Guest post by Jennifer Richards, Policy & Communications Officer for Wish, the only national, user-led mental health charity working with women in hospitals, prisons and in the wider community
Earlier this year the Organisation for Economic Co-operation and Development said that improving people’s mental health should be a Europe-wide priority. Here at Wish we know that, in order to improve mental health, we need to recognise the importance gender plays.
In the recent ‘Making Places Work For Women’ report by the charity Agenda, they highlighted how one million women in England face both poverty and high levels of violence and abuse, with this group being disproportionately likely to suffer from mental ill health (55%), alcohol addiction (28%), and to also experience homelessness (21%).
This report shows the impact of adverse life experiences on mental health, and how different life experience interrelate. For example, if a woman has been a victim of abuse, she is more likely to experience a mental health condition, and thus may also be more likely to turn to alcohol as a way to cope.
Some of these life conditions are more likely to affect women simply because they are
women. Women still: face sexual harassment and discrimination in the workplace; are
largely excluded from boardrooms; experience more poverty; and are the victims of actual and potential sexual violence both in and outside our homes. Women are still expected to look pretty, speak quietly, and act gently, and if we deviate from this stereotypical behaviour, we are often judged as “bad”, “mad” or both.
At Wish, our services recognise this oppression women experience, with women being
judged by a different value system to men, in both daily life, but also when it comes to the psychiatric system. That’s why our latest project, the Women’s Mental Health Network, is a campaigning platform that will work to give women with mental health needs a voice.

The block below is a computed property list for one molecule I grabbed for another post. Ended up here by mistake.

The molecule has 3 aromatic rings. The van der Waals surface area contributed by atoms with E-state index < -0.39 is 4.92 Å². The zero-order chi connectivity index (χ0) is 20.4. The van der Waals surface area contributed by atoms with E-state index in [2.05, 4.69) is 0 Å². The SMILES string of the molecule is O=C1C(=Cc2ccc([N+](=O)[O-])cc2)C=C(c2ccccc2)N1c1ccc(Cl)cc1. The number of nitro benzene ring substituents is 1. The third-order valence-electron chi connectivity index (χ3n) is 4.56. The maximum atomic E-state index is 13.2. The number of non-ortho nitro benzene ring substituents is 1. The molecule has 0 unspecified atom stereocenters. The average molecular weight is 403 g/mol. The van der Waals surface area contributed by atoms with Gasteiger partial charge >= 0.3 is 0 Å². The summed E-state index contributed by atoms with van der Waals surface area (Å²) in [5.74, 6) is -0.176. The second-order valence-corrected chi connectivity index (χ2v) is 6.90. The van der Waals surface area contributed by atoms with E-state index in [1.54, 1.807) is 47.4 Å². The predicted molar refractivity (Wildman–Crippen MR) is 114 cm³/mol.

The Network’s focus is to improve women’s experience of using statutory services in a range of settings, such as hospitals, prisons, drugs and alcohol, housing, social services, by influencing them to become more gender-specific. This means the services will recognise women’s different life experiences.
One example of this would be male staff not peering in on women staying in wards during the night, as this risks re-traumatising them if they have previously experienced abuse. This recognition of women’s different experiences is also why the Network is bringing organisations from across the sector together to ensure we can pool our knowledge of different areas to support women with complex needs.
At the moment, the Women’s Mental Health Network is in its consultation period. We are inviting women with experience of the mental health and/or criminal justice system to tell us what your priorities are when it comes to mental health and other statutory services.
We’re asking you to identify the top three issues within service provision that need to change, and we will then be developing user-led campaigns to improve these issues. This will be done to drive forward the provision of gender-specific statutory services; and then we will take these campaigns forward at a national level.
To fill out the questionnaire, go to The Women’s Health Network, and help us ensure that
the voices of women will finally be heard in the mental health system.